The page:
This book explores the complex package of mechanisms used to identify, record, manage and remediate contaminated land, including the system for allocating liabilities that has been set up by China’s contaminated land law and accompanying administrative decrees and environmental standards. Statutory control of soil or land contamination is a comparatively new phenomenon for Chinese lawmakers and researchers. After more than ten years of preparation, China recently adopted its first nationwide contaminated land law—the Law of the People’s Republic of China on the Prevention and Control of Soil Contamination, which entered into effect in the beginning of 2019. The law deals exclusively with risk management in connection with soil contamination, and the remediation of contaminated land.
This book analyzes various facets of how China is managing the risks associated with soil contamination and remediating contaminated sites by means of legislation. Chapters 1 and 2 reveal the current extent of the soil contamination problem in China and the initial policy responses of the country’s central government. In turn, Chapters 3 and 4 address the regulatory frameworks and the latest contaminated land legislation at both the local and national level. Lastly, Chapters 5 through 9 offer concrete recommendations, based on lessons learned in the US and UK, for reforming contaminated land management in China.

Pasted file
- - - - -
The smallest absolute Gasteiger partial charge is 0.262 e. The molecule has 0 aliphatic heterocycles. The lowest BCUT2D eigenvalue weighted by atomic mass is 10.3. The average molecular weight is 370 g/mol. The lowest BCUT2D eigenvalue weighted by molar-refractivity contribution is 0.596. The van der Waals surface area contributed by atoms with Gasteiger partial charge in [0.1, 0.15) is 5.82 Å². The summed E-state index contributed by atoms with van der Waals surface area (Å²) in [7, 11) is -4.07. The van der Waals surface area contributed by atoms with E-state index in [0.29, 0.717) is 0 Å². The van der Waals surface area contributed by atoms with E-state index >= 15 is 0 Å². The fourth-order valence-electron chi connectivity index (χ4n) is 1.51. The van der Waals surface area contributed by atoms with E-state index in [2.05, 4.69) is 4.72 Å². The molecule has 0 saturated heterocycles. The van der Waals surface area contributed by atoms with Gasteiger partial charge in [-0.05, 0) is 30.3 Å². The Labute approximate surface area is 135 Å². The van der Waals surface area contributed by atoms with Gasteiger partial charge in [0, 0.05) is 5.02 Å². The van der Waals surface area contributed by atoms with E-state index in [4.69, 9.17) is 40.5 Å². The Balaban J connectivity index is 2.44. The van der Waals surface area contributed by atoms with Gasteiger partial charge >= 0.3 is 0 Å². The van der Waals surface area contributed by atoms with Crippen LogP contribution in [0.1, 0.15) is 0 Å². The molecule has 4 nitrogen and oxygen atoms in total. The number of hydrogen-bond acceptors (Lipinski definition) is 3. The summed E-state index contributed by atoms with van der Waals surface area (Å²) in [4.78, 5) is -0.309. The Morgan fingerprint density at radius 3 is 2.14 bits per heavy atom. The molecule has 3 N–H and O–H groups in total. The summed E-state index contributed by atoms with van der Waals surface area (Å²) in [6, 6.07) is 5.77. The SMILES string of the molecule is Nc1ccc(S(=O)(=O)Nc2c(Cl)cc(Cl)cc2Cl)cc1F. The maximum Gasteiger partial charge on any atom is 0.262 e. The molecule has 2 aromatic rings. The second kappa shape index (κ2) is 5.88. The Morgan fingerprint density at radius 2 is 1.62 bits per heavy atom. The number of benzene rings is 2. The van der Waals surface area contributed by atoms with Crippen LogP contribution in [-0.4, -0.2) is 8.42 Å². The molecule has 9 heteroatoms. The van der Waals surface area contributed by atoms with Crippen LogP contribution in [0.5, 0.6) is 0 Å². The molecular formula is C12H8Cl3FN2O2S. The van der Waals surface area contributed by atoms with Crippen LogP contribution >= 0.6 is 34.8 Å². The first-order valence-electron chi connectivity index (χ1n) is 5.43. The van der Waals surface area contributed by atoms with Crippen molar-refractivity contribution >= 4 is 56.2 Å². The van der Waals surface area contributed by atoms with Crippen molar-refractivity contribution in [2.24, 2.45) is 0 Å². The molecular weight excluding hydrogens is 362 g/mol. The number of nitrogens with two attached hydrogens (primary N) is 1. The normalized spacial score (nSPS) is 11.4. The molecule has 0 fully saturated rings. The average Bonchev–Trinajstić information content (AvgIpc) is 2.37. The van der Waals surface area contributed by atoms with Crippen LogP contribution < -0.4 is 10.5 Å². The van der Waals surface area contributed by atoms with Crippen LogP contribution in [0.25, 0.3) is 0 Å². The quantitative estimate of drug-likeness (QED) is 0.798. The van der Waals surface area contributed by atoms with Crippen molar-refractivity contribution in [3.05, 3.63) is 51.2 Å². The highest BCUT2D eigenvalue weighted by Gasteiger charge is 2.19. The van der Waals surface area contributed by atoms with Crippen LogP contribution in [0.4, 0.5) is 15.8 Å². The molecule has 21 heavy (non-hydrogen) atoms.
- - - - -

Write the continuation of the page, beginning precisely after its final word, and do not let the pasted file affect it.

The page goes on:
Overall, the book covers the past, present and future of contaminated land management in China, making it of interest to environmental policymakers, administrators, academics, lawyers and engineers engaged in soil or environmental protection. Further, it offers a source of reliable information for those who want to learn more about China’s environmental legislation and contaminated land management policy.